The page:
A final visit to Griffin Park, unless the FA cup throws up another meeting, saw Town extend their unlikely, hugely encouraging and faith restoring unbeaten run against a talented, in form Brentford who were squeezed and blunted for long periods.
The visitors’ suffocating tactics did not a great spectacle make but the quality of Grant’s winning strike illuminated a dank West London afternoon and the discipline and tenacity sustained throughout deservedly reaped a three point reward.
Disappointed home supporters will no doubt decry tactics which pushed towards the outer boundaries of gamesmanship at times, but their team looked and played like one rather too believing of the publicity accompanying recent, excellent, performances and the threat they undoubtedly possess rarely troubled a defensive master class from the Terriers.
Over the years at Brentford’s magnificently ramshackle home ground which is always a pleasure to visit despite a less than perfect view from the standing area of the away end, and going right back to Warnock’s days, Town win when they dig in and stifle and lose heavily if they opt for expansion.
Most remember the play off semi final in 1995 which kick started an unlikely long distance and intermittent rivalry but the final game of the 93/94 season which turned in to a ridiculously brutal game despite having no consequences for either team was just as relevant. 1-0 down and in danger of being bullied in to defeat, Warnock threw Jepson in to the mix for the final 20 minutes and carnage ensued. A 2-1 win set the tone for the next season and that dramatic evening and penalty shoot out.
Fortunes have ebbed and flowed ever since and the Griffin Park encounters have always been more interesting than those back in Huddersfield; the move away is very much to be regretted but may give the Bees the lift they need from admired also rans in to contenders. The area around will still have the same terrific pubs and friendly welcome but will never be quite the same.
Unsurprisingly, the home side were on top for the first half hour but fashioned little in the way of chances and solid defending prevented them from creating any at all in the box and a couple of wayward long range efforts were the sum total of attempts on goal.
Pressing from the front slowed the Bees’ progress and swallowed up space as vital seconds were gained to allow a defensive shape to form time and time again so that even on the rare occasion Brentford escaped the shackles, they were faced with a blue wall and a keeper in fine form.
Led by Schindler at the back and Hogg in the middle, Town laid a platform for a counter attacking style which was eventually to overcome the division’s form team.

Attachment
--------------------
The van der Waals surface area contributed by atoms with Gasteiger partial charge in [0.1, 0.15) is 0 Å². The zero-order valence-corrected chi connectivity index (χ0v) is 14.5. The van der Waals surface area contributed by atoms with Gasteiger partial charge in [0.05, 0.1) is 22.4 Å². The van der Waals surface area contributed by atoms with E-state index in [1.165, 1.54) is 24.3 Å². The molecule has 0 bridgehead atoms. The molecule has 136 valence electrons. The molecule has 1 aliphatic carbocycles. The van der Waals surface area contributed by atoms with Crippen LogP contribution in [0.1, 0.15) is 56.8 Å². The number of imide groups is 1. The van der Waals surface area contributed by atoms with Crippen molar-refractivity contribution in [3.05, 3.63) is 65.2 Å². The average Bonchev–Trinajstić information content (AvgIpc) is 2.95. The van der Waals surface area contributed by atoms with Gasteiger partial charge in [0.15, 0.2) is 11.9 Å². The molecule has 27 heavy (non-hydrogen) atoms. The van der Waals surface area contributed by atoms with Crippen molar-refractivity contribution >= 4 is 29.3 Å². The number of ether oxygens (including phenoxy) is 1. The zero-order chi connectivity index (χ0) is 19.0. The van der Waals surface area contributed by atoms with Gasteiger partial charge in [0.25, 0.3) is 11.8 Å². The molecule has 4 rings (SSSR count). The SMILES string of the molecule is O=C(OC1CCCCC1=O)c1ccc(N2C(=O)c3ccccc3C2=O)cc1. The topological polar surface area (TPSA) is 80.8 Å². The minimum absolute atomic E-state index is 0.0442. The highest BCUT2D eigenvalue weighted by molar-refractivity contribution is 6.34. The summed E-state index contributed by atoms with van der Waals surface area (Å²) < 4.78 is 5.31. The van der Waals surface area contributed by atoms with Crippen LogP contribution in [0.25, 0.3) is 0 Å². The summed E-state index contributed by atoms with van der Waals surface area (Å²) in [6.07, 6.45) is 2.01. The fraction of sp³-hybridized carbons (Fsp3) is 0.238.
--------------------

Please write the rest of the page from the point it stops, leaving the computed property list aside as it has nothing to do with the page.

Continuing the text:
Towards the end of a pretty dire first half, it was Town who nearly went in front. Good work by the indefatigable O’Brien, who is blossoming in to a major talent, led to a chance for Grant and the leading scorer brought out a very good save by Raya who pushed his sharp shot around the post.
O’Brien also supplied an excellent ball in to the box just before the break which narrowly eluded Campbell and Town had served warning to their hosts that their plan extended beyond stifling containment.
Following a similar pattern to the first, Brentford were on the front foot early in the second half but it was notable that the greatest moment of danger came as Town were temporarily down to 10 men; the prone Brown, who was to be replaced soon after by Hadergjonaj, was ignored firstly by the referee and then by Grabara who kept the ball in play rather than relieve pressure.
He more than made up for the error, however, with a fantastic save from an inadvertent header under enormous pressure by Elphick, tipping the ball away to safety.
Elphick, it should be said after the pillorying he has had, not least in these columns, was excellent throughout and made several vital interceptions and was never tempted to over play.
Town then inflicted a crushing blow to Brentford, and one they possibly suspected was coming. A long ball from the impressive Simpson was held up well by the hard working Campbell who then laid it off to Grant. The striker now had the space in the box for which he yearns and hit a superb strike past Raya who had no chance this time.
With just under half an hour plus injury time undoubtedly boosted to compensate for some less than subtle time wasting from the visitors, an onslaught was to be expected but never really materialised and, if anything, Town looked more likely to add to their lead on the break and Grant provided a good opportunity for substitute Diakhaby to poke wide and combined excellently with O’Brien in a raid which ended with a wayward Chalobah effort.
There had been lingering doubts about the unbeaten run given the relative quality of opposition and a not unsubstantial quota of good fortune, but this win against a very talented opponent to extend it goes a great deal towards confirming the impression that the corner has truly been turned.
Disciplined, resilient and dangerous when allowed the Cowley brothers’ impact has been nothing short of miraculous; though they would rightly counter that miracles are fairy stories and hard work has transformed what can only be described as a bunch of losers in to an outfit which can compete with anyone in this division.
Farewell to Griffin Park, we’ll miss you.